New fears of fire ant spread

Why are fire ants dangerous? A warning has been issued amid fears of a new spread of fire ants in northern NSW and southeast Queensland.
Why are fire ants dangerous? 

A new warning has been issued amid concerns of a rapid spread of fire ants in northern NSW and southeast Queensland.

Recent heavy rainfall in the region has raised concerns about the species spreading through floating ant-rafts.

Fire ants are aggressive insects that cause an extremely painful sensation when they sting.

Why are fire ants dangerous?

Fire ants are an invasive species native to South America. They are small (2-6 millimetres), but use their sting to kill larger animals, and can also destroy agriculture and local plant populations.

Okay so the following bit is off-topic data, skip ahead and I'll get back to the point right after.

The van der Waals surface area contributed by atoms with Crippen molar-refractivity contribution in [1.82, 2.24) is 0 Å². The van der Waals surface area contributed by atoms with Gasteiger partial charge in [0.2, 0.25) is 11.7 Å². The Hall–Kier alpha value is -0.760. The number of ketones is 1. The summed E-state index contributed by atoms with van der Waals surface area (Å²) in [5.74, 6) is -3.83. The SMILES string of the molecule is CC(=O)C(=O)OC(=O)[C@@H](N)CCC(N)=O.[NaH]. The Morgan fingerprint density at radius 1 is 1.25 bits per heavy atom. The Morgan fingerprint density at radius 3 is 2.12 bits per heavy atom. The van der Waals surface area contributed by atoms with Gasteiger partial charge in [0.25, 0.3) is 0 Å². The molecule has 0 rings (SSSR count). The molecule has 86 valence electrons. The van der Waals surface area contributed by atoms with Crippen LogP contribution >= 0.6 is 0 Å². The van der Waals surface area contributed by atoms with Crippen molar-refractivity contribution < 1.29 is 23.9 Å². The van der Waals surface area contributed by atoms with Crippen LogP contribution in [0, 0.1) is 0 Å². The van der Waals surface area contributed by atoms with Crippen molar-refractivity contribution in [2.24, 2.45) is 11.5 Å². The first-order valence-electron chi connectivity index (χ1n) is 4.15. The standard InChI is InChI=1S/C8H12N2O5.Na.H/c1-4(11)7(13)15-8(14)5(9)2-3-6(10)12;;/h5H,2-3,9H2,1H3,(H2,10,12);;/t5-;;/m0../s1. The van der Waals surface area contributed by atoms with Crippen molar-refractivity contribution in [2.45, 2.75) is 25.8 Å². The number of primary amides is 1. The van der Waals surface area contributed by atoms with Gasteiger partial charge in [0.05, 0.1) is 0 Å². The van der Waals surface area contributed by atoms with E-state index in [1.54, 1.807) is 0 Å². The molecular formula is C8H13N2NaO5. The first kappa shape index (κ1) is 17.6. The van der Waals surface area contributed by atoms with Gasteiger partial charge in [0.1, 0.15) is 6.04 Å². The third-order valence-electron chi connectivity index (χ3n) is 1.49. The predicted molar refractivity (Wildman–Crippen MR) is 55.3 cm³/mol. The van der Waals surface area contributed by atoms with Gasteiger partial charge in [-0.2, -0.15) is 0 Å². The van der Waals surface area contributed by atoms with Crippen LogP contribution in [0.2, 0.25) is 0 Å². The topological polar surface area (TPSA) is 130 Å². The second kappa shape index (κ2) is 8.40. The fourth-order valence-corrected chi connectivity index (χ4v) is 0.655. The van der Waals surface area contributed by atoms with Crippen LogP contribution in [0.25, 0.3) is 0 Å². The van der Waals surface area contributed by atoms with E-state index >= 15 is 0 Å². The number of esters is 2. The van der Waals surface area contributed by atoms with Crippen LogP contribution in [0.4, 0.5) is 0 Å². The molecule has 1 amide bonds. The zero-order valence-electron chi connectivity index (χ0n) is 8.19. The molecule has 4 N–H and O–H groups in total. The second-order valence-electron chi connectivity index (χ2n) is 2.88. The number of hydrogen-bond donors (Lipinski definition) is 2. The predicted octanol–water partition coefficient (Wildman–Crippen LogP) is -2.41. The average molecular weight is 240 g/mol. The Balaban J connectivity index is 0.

Between 2001 and 2018 there were eight recorded fire ant infestations in Australia. The current outbreak is linked to an arrival in southeast QLD in 2001 which has since spread over 600,000 hectares.

The spread

New warnings about a fire ant spread were issued by the Invasive Species Council on Tuesday. Anyone near the NSW-Queensland border is urged to stay alert for fire ants, amid wet weather in the area.

Fire ants can form floating rafts after a storm to spread to different areas.

The ISC shared footage of fire ant rafts near the Gold Coast this month, which it believes could spread to other areas.

Fire ants are easier to spot after wet weather and as rafts. They’re often found in backyards, beaches and bushland.

The ISC has asked any person who spots a fire ant to take a picture and report it. Fire ants seen in QLD can be reported on 13 25 13, and on 1800 680 244 in NSW.

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